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  • Laura Packard

A VIP Kind of Town

CI/The Brunswick News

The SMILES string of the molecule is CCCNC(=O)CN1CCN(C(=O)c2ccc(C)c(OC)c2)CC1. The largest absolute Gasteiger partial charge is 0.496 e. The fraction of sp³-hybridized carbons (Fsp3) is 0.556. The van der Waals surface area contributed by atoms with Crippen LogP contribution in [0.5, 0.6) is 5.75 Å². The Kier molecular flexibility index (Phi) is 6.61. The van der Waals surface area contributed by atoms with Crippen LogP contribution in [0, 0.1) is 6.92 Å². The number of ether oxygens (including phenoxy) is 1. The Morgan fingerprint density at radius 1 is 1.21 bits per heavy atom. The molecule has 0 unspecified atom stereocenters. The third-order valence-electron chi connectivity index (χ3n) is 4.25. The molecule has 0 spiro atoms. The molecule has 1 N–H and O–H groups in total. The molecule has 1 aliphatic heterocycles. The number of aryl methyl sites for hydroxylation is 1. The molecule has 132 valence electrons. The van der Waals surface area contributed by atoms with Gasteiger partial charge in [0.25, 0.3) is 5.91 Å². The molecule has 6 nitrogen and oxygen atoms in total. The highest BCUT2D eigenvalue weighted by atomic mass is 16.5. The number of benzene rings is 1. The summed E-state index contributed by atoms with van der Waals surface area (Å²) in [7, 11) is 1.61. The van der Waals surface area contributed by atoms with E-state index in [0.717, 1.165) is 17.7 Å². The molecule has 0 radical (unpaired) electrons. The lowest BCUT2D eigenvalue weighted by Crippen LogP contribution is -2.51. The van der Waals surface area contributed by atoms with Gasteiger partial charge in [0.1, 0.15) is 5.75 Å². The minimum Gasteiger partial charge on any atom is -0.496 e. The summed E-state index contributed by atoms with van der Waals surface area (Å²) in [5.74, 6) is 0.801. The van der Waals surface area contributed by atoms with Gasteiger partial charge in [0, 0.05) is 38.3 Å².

A friend of mine recently asked a simple and overly clichéd question over overly complicated cocktails. If I could go back and change one thing, what would it be? Of course, my first response was to roll my recently, and more than likely ill-applied, Benefit eye shadow palleted eyes towards the industrial lighted sky. But then like life, I thought even the simplest scenarios always turn out to be tough to navigate in the very end. . So, like the entire plant of thyme and what I believed to be a kumquat marinated in rose water attached to my martini glass and subsequently my hair, I decided then and there to take a deep dive in. My glass was more than half full. As well it should be, at the price of $18 plus tip. I did tell her, with adequate forewarning, that this interrogation may take some time to figure out. It’s akin to deciding what’s for dinner 365 days in a row or how many pillows one can place on a couch before no one can sit on it. I went down something like this: I would have worn white every fall after Labor Day. I would NOT have thought twice before rolling out of the bed to school drop off, or even the grocery store, wearing my hair up in a leopard scrunchie and my over-sized P.J. top pretending to be an ex-large t-shirt dress. I would never have let my mom talk me into picking out periwinkle for the color of my bridesmaid’s dresses because I wanted “morbid” black, instead.  I would have laughed harder, even if I accidentally snorted or streams of liquid came flying out of my nose. I would have cried hysterically whenever I felt like it, even if my heart still felt slightly closed up when it was all said and done. I would have liked myself more. “For Christ’s sake,” my friend tells me, “it’s a hypothetical question. It’s not like you’re dying.” Then the answer came to me. Only it wasn’t for a few more days. “Where is the older, bald guy with the cool mustache? I’ve missed him for a while,” I ask someone from the drive-thru window of my local liquor store, the 19th Hole, after ordering a bottle of Simi Chard. “You mean Super Dave?” he asks. “I don’t know,” I say rummaging, as always, for my wallet. “He’s tall, sweet in a gruff way, always laughs at my jokes.” “Yeah, you’re talking about Super Dave,” he tells me. His voice his kind. “I’m sorry. He died of a heart attack a week from Tuesday.” Finally. Me, at a loss for words. “Stay sweet,” Super Dave would always tell me. Year after year after year. He’d always say, “stay sweet.” How could I have never asked him his name though even though we felt like close friends? He’d pick the perfect Pinot to have with beef, the crispest white wine for fried catfish, and the best Bloody Mary mix for Sunday brunch. “Tell me how you like it,” he’d always ask me on the way out the door. We talked about other things, in all the years I knew him. We talked about golf, college football, our lousy cable service, seasonal traffic, and the weather. I saw him at least once or twice a week for as long as I can remember. I knew him, or at least I thought I did. But I never asked him for his name. I found out more about “Super Dave” Pearson in the days that followed. Things I should have known a long time ago. He was born in Savannah, went to Glynn Academy…the class of ’67 to be exact. He served in the Army during the Vietnam War. He always spoke fondly of his two sons and five grandchildren. Dave Pearson had been a part of our community, a part of us, for more than 40 years. Dave. David. Super Dave. David Pearson. “Stay sweet.” I guess I just thought, selfishly, he’d always be there. Part of a spoke that turned the day-to-day wheel of our small world I’d like to think of as well-greased. Ready to go. Contained. Open for business, as usual. But it’s not. Y’all have no idea how much I would love to walk into that store and ask him right now if he could recommend a Cabernet with the right hint of tobacco, deep red currant, but nothing too sweet. We’d talk about the weather, UGA’s lack of defense at yesterday’s game. I’d ask him about the weather, too. I’d hear a baseball game in the background, smell the faint scent of cigar smoke, and listen to Super Dave shoot the bull with his customers as he would ring me up. Then he’d give me the VIP service, as he called it, by scrawling my own crazy signature across the credit card receipt…then get on…business, as usual “Tell me how you like it.” How I wish I could. Since Dave died, that Tuesday, May 8th, I’ve thought a lot about our town. It’s not like I originally thought, each one of us living as separate wheels, moving in all scattered directions, casually crossing paths now and then; yielding, catching up, or running right smack into one another, if we are so lucky, then go our separate ways once again. No. Now, I think those of us who dwell in the same space are more like thousands of pieces of a moving ladder, a giant strand of DNA. A living double helix that binds us together at the stripped-down essence of it all. We may spin and rotate in different directions, separately, molecule by molecule, person by person, all the time. But we still move with an underlying purpose. We are connected. The same strain. My regret? Easy. It’s not asking for a name. Stay sweet, y’all. 

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